Action to detect modern slavery in East Sussex


Police, supported by local agency and charitable partners, have carried out vehicle checks on a major trunk route as part of an ongoing operation aimed at helping people at risk of modern slavery in East Sussex.

On Monday morning (13 January) Sussex Police officers stopped six vans on the southbound A21 at Johns Cross north of Hastings, and talked to 12 men including six drivers, to establish whether they were involved in any exploitative work at construction sites in the Hastings area.

Also present to support the police operation were representatives from the Surrey and Sussex Road Policing Unit, the Gangmaster and Labour Abuse Authority (GLAA), King's Church anti-trafficking team and the Driver & Vehicle Standards Agency (DVSA).

None of the men spoken to at the stop check were found to be involved in modern slavery but officers spotted another vehicle nearby, which appeared to be avoiding police interest, and traced it to a site in Hastings.
The driver was spoken to although there was no evidence to link him or the vehicle or anyone at the site to any offences.

Project Discovery in East Sussex brings together local police officers, fire officers, Stop the Traffik Hastings, King's Church and staff from Hastings and Rother Councils, the DWP, the GLAA and local charities, all with the aim of seeing victims of modern slavery rescued and supported, and perpetrators brought to justice.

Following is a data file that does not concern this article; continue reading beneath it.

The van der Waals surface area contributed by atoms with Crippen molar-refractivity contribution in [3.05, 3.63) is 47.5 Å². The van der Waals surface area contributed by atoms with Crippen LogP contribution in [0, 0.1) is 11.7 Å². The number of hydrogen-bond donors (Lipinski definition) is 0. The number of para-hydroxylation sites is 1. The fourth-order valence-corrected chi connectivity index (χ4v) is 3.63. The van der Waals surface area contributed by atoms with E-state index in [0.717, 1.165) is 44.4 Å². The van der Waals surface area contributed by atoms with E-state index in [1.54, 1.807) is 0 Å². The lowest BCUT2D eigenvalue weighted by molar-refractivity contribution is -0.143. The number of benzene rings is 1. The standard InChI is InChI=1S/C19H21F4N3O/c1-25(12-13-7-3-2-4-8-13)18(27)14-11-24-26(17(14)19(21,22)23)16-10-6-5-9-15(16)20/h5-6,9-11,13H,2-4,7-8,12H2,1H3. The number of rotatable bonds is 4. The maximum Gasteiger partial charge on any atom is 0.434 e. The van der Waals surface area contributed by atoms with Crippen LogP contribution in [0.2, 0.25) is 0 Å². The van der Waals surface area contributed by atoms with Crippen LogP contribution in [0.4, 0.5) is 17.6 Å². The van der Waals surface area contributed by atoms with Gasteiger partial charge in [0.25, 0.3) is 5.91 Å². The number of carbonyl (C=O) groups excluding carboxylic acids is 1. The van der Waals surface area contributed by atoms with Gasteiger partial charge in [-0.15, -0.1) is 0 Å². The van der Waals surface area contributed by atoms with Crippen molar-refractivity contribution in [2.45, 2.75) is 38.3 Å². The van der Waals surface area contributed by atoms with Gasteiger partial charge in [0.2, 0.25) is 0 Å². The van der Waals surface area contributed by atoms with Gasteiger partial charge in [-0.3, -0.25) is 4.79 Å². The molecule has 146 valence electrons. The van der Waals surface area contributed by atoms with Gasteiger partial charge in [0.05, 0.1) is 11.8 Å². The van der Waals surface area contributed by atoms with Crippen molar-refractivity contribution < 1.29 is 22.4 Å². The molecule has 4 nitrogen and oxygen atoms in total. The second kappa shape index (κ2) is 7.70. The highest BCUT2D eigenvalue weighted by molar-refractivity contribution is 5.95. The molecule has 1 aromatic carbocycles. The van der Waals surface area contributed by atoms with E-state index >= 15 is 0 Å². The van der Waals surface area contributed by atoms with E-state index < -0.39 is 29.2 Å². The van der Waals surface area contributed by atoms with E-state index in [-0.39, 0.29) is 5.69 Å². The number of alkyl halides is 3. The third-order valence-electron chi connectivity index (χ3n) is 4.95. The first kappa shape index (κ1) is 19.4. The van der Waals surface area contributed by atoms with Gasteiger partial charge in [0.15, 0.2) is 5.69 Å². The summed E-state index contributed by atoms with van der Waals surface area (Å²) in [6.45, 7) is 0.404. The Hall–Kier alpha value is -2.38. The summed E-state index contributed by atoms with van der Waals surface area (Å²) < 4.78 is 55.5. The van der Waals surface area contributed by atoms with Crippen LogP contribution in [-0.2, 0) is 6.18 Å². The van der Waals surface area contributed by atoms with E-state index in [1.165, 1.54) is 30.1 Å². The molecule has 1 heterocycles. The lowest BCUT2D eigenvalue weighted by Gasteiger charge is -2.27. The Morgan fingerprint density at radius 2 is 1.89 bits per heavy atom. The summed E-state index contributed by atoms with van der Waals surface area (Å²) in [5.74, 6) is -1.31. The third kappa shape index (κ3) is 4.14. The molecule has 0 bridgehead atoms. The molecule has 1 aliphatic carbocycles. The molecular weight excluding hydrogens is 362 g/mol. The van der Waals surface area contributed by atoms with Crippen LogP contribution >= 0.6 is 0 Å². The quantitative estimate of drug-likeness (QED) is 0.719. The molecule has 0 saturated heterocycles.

Detective Constable Amanda Snashall of Sussex Police said: "Our enquiries in East Sussex and elsewhere have suggested that many such men may be financially exploited and living in poor conditions, working in the agricultural or construction sectors, with for example no access to a National Insurance Number and some having no access to any identity document at all.

"Our activity today did not result in identification of any victims or offenders, but it produced useful intelligence and is part of our long-term operation to locate and offer support any such victims, as well as identifying and where appropriate anyone involved in exploitation."

Natalie Williams from King’s Church, said: "It is shocking that modern slavery is taking place in our communities and neighbourhoods, but it is. The members of Discovery work together really well to find, rescue and support the men, women and children who are being exploited.

"We need organisations such as the police and the church and others in partnerships such as this, so that our combined work can see perpetrators brought to justice and survivors helped to rebuild their lives.”

Katy Bourne, Sussex Police and Crime Commissioner, who also attended the operation, said: "The Discovery Team has been held up as an example of good practice and recognised nationally for their proactive disruptions and intelligence gathering in this area.

“Modern slavery and exploitation is often a hidden crime and for that reason, we don’t always know the true extent of it, even though it is happening all around us.

“It was great to see this team in action today, gathering vital intelligence and demonstrating to the public that modern slavery will not be tolerated in Sussex.”

For advice and information on spotting signs of modern slavery and how to report it see the Sussex Police website

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